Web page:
Whilst the Ausies is going down heavily in India, England’s hopes for a whitewash in the land of the Black Caps were dashed by a resolute and revived Kiwi-team.
After their South African ordeal the Kiwis came hard at England and only a rained out first day rescued England from serious embarrassment. That; and the defiant knock of Steven Finn (56 from 203 balls and almost five hours) as night watchman in England’s second innings, saved the visitors.
The Kiwis at least scored the moral victory which could result in sufficient confidence and a subsequent victory in one of the remaining tests. Dunedin showed the route to beat the English and after the first test the belief will be there.
The outcome of the first test will bother the English who thought it was good enough just to pitch up. A similar attitude prevailed before the South Africans arrived in England last year and the hosts lost that series with two to none.
In Dunedin it did not work out like the English suspected and to add insult to injury the drawn test widened the gap between them and the Proteas. The draw cost England a potential point on Reliance’s ICC Test Championship Table Predictor. Even if England wins the next two tests they will lose a point and trail the Proteas with 11. One victory to none will cost England two points. A drawn series will cost England 4 points.
Dunedin again rung the alarm bells for the lack of consistency and depth in the English batting line-up and it again showed how heavily they rely on Cook to score even more runs. When Cook was, for once, removed cheaply in the first innings, England managed only a very modest total.
In India, England found at least one capable partner for Cook in most games but the moment that changes, England has heaps of trouble with out of form batters.
Nick Compton might have sealed his place with a gritty maiden test ton; however, the Joe Root fan club, or shall I say Yorkshireman groupie, led by “Yorkshire” Boycs (Geoffrey Boycott), probably still believe he is better than the South African born opener.
A lot of hype was built around Root as the newest and freshest kid on the cricketing block, but in Dunedin he did his best to embarrass his godly status and hysteric followers. That said, it was clear that Ian Bell, and only “Marshmallow Brain” Bell, was to blame for the senseless run out of Root in England’s second innings.
The English will not listen to this and they will come in scores to prove me wrong but Root is overrated and not the saviour of England’s cricketing pride. He might play a role; but he is not the face of England’s cricketing future. That face might belong to James Taylor or Jonny Bairstow. For one or other unknown reason Taylor is not making the ECC cut at the moment.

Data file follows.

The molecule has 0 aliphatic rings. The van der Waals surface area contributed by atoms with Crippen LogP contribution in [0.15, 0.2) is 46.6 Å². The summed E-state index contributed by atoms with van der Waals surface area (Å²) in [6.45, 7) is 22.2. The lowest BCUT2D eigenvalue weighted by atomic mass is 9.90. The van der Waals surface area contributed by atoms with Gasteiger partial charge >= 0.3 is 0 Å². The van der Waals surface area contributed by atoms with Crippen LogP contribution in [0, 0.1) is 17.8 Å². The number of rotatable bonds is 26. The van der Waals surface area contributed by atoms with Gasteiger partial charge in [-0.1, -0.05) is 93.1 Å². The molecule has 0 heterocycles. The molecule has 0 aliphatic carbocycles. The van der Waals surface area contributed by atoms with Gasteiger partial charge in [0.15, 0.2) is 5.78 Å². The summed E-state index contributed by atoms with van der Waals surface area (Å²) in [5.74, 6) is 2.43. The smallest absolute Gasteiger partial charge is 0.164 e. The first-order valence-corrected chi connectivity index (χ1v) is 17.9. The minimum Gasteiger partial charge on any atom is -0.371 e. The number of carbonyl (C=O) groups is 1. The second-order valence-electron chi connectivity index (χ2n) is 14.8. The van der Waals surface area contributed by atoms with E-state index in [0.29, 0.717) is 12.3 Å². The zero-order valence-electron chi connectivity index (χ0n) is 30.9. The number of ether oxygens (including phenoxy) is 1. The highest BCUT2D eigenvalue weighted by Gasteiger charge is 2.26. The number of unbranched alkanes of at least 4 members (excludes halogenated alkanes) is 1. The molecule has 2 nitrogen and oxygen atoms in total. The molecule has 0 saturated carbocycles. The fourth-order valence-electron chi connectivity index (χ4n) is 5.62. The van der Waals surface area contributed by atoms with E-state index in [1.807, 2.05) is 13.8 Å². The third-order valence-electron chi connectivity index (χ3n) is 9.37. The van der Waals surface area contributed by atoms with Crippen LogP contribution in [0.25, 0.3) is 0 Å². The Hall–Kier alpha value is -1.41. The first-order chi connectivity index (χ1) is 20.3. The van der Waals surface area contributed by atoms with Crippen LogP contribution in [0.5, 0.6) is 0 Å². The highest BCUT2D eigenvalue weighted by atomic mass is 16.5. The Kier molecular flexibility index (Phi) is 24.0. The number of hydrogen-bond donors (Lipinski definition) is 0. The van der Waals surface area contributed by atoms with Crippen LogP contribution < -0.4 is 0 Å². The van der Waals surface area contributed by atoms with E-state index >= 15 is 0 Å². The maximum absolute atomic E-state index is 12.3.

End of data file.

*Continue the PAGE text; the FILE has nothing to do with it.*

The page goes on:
Despite reasonable showings in Dunedin, Jonathan Trott and Bell’s careers continues on a downwards spiral. None of them can be counted on to win England tests and series. From an impossibly good start to test cricket Trott has been sussed out by opposing bowlers and his career average that were sky high disintegrated to below 50. Trott is looking more and more like the limited player we knew in South Africa.
Ian Bell finds himself in the same predicament and his average declined from 50 or more to 46.7. Bell was always erratic but before Nagpur in India he had a run of 24 innings without scoring a hundred.
KP Pietersen is another batter who dropped out of the 50-club and currently he averages just over 48.
England’s current bowling attack is seriously inadequate and Dunedin illustrated why the selectors are not convinced about Finn. He batted fine yes and probably rescued the test but he is in the team for his bowling, and that was appalling. Add to that Broad’s heal injury and the limitations of Tim Bresnan and Graham Onions and England must hope and pray that nothing bad happens to James Anderson.
Yes one can say in England’s defence that Swann was missing; and one can blame complacency, a lack of preparation, global warming and Stuart Broad’s misaligned chakras; but closer to the truth is the fact that the Kiwis was simply the best team on the field.
After being humiliated in South Africa the Kiwis, known for their grit and determination, turned up with a new attitude and a better team. Hamish Rutherford and Ross Taylor, who still looks a bit uneasy in the team context, were not in South Africa and it showed. The same applies to Bruce Martin, who made a good debut. Brendon McCullum, released of the opening bat, looked positive, relaxed and in control.
All in all Dunedin showed a lot for the Kiwis to build on and a lot for England to work on. It proved that this is not the dead rubber series England hoped for.
More still, England should cut down on their expectations for a white wash or even a victory in the first Ashes series.